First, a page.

To the Masai the Mara is “the spotted country,’’ a name that comes from the flat-topped acacias, thorntrees, and termite mounds that cover these vast grasslands and green hills. But for all its grandeur, Kenya’s top game reserve is part of the larger Serengeti ecosystem, a territory that is perhaps Africa’s greatest remaining animal sanctuary, roughly the size of Massachusetts.
What sets the Serengeti ecosystem apart from other great African game reserves, including South Africa’s Kruger National Park and Botswana’s Okavango Delta, is that it traces the route of the Great Migration. This epic journey from Kenya’s southwestern highlands to Tanzania’s shortgrass plains is made each year by more than 2 million herbivores, mainly wildebeests and zebras. Not only do these beasts have to run a daily marathon that sucks up all their strength, but they also need to survive hazards that include crocodile-filled rivers and rough neighborhoods controlled by gangs of marauding hyenas and lions.
When I was last here 12 years ago, the migration was in decline, along with predators and most species of antelope. Since then, Kenya and Tanzania have taken impressive strides to repopulate the ecosystem by cracking down on illegal construction, farming, and poaching. Kenya has gone so far as to ban all hunting within its borders.
“There she is,’’ whispers Tony, 40, pointing to our cheetah. The cheetah is hunched over a Grant’s gazelle she must have killed less than an hour ago. She’s so close I can see her amber pupils burning like hot coals. Slowly this queen of the Mara begins to nibble on her prey.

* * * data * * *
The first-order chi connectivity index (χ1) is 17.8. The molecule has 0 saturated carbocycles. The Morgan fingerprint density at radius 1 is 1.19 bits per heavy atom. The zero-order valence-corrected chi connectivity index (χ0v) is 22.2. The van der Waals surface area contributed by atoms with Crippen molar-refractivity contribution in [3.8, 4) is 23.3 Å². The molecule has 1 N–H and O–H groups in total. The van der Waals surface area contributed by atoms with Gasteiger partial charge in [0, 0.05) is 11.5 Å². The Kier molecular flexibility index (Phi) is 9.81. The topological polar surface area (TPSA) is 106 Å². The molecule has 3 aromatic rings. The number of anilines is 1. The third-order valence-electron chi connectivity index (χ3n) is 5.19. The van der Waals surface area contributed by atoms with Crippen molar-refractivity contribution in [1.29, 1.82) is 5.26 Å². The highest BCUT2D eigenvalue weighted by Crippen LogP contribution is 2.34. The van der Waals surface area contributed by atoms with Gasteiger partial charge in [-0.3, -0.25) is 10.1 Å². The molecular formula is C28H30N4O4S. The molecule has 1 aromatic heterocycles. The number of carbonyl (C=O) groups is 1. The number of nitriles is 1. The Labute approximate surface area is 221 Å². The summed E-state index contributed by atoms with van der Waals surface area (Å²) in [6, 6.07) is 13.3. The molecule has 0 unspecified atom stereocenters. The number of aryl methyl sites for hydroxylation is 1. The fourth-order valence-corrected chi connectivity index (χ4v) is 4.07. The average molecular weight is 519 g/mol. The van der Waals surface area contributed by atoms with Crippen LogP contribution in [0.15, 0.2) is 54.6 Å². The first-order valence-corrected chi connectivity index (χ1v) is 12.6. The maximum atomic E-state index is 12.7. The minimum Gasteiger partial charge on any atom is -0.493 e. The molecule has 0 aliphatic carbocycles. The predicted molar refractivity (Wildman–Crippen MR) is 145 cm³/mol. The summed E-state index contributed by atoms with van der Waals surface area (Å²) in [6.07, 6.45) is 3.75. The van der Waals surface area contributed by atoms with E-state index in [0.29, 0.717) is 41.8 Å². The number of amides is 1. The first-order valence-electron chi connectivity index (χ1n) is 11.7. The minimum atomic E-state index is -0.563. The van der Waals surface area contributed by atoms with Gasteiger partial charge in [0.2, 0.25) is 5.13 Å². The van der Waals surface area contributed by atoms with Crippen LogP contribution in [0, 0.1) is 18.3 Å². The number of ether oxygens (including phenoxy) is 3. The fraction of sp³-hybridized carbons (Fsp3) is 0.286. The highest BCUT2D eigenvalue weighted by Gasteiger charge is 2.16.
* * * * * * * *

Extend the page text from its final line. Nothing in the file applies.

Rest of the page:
On my last night in the Mara, I work on a whiskey sundowner from the deck of the Mara Safari Club, now part of Fairmont Hotels & Resorts, co-owned by Prince Alwaleed bin Talal of Saudi Arabia. Fairmont’s other East Africa properties include The Norfolk Hotel in the capital, Nairobi, featured in Sydney Pollack’s film “Out of Africa,’’ and the Mount Kenya Safari Club, previously owned by Hollywood legend William Holden.
I have had a stellar day. Around noon, just inside the main gate to the game reserve, we came upon more than 200 elephants in the space of 10 minutes. The sight was mind-boggling, but these days it is not unusual to find elephant herds numbering in the thousands on the Serengeti.